You might recall that a couple of weeks back we ran some screens from the upcoming adventure game Yesterday and that I was pretty impressed with the art style on display for the March release. Well with the release about a month out, the developer, Pendulo Studios, sent along a build of the first chapter from the game for us to check out.
Featuring maybe 30 minutes or so of gameplay, the build is pretty much adventure game bread and butter: that’s to say, while there aren’t any leaps forward in the genre here, its odd tone and kitchen sink story might be of interest to you if the team at Pendulo resolves a few interface, technical, and localization issues before the release date.
In the build, I was able to play as two of the game’s playable characters: brainy rich kid Henry White and his jock buddy Cooper. Both of them work for a charitable organization that helps the homeless in New York (albeit a version of the Big Apple that’s not especially recognizable to anyone who’s lived there), and when Henry enters a tunnel looking for any of the lost and dispossessed, he’s captured by a gun-wielding nut and dragged into a bizarre cult ritual. By the end of the build, the story has gone from odd and slightly dangerous to outright dark and maybe a little supernatural.
The basic point and click mechanics of your garden variety adventure game are here, so you’ll be clicking on points of interest in the environment, gaining clues about what’s going on in the abandoned tunnel, and combining any found objects to access more locations and further explore the story. Dialog-wise, you’ll have a couple of choice-list conversations to find out more about the lunatic characters that you meet and there’s even a quick chess mini-game to break things up.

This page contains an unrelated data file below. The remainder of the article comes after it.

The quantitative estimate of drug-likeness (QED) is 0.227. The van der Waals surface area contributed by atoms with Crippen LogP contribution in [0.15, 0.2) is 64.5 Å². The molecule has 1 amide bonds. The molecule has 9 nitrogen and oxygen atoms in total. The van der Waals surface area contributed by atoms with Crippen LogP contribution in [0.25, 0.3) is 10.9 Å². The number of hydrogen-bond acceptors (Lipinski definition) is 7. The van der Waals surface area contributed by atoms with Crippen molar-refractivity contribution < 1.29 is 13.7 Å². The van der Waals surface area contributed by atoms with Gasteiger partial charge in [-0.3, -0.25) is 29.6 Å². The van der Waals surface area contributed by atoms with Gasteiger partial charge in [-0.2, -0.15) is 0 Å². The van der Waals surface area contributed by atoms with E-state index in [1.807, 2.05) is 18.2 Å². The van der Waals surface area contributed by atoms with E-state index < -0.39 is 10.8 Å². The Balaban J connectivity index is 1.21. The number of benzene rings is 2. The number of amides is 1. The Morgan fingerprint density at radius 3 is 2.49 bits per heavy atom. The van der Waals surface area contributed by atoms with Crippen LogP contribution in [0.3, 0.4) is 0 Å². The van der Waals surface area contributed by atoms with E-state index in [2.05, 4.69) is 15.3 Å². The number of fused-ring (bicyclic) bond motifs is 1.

The actual puzzles I encountered were more or less straightforward, although I had to do a decent amount of clicking around in the environment to find some of the objects I needed (but then, that’s the genre, I suppose). You can see the interface pictured above, with all of the items you’ve collected organized at the bottom of the screen. I was able to click on an object and drag it over either another object in my inventory or something in the environment for them to interact—a pretty straightforward system, stymied somewhat by the occasional twitchiness of the cursor.
Some of the narrative elements seem interesting but are delivered with a certain flat, directness, as though the script needed another polish to get some humor and personality in there—with one exception. Cooper occasionally has these episodes where he remembers his bullying Scout Master which are some of the funniest and strangest elements in an already off-kilter game. The build I played had animations for the characters’ speech but no actual audio for the dialog, so it’s possible this may be a voice-free experience.
The art style with which I was so enamored is still here, albeit attached to a work-in-progress animation system. Right now, the characters have a little bit of an awkward, low frame count style to their movement, and most of the characters essentially move in a very deliberate, not-so-fluid style. Hopefully this is something Pendulo is working on because right now it’s not really doing a service to the art style.
From what I’ve played so far, Yesterday could have the potential to be one of those off-kilter, memorable releases that come around as a respite to the usual raft of shooters, fighters, and action games I typically play, at least in terms of telling an unexpected story. But again, it feels like it needs a little more time to back before it feels completely finished and Pendulo will have a total package worthy of those impressive first images they were showing off a couple of weeks back.
Yesterday will be available on the PC in March from Pendulo Studios and Focus Home Interactive. You can find out more about the game on its official site.